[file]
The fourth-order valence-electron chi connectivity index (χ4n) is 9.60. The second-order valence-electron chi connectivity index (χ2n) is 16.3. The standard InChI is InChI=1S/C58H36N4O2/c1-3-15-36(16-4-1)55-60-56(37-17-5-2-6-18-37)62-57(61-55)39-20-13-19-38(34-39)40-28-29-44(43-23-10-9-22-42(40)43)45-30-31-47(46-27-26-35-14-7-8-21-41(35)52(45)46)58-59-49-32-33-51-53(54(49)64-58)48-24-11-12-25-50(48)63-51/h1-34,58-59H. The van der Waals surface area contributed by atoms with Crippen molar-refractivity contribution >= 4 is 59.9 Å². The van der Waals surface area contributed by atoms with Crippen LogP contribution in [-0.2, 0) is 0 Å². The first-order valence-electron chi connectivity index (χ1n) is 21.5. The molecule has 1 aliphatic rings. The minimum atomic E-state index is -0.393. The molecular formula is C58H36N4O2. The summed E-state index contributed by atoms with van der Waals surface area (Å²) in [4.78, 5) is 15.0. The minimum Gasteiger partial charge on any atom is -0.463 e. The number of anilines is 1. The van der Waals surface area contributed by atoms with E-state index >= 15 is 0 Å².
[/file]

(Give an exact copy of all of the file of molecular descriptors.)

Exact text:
The fourth-order valence-electron chi connectivity index (χ4n) is 9.60. The second-order valence-electron chi connectivity index (χ2n) is 16.3. The standard InChI is InChI=1S/C58H36N4O2/c1-3-15-36(16-4-1)55-60-56(37-17-5-2-6-18-37)62-57(61-55)39-20-13-19-38(34-39)40-28-29-44(43-23-10-9-22-42(40)43)45-30-31-47(46-27-26-35-14-7-8-21-41(35)52(45)46)58-59-49-32-33-51-53(54(49)64-58)48-24-11-12-25-50(48)63-51/h1-34,58-59H. The van der Waals surface area contributed by atoms with Crippen molar-refractivity contribution >= 4 is 59.9 Å². The van der Waals surface area contributed by atoms with Crippen LogP contribution in [-0.2, 0) is 0 Å². The first-order valence-electron chi connectivity index (χ1n) is 21.5. The molecule has 1 aliphatic rings. The minimum atomic E-state index is -0.393. The molecular formula is C58H36N4O2. The summed E-state index contributed by atoms with van der Waals surface area (Å²) in [4.78, 5) is 15.0. The minimum Gasteiger partial charge on any atom is -0.463 e. The number of anilines is 1. The van der Waals surface area contributed by atoms with E-state index >= 15 is 0 Å².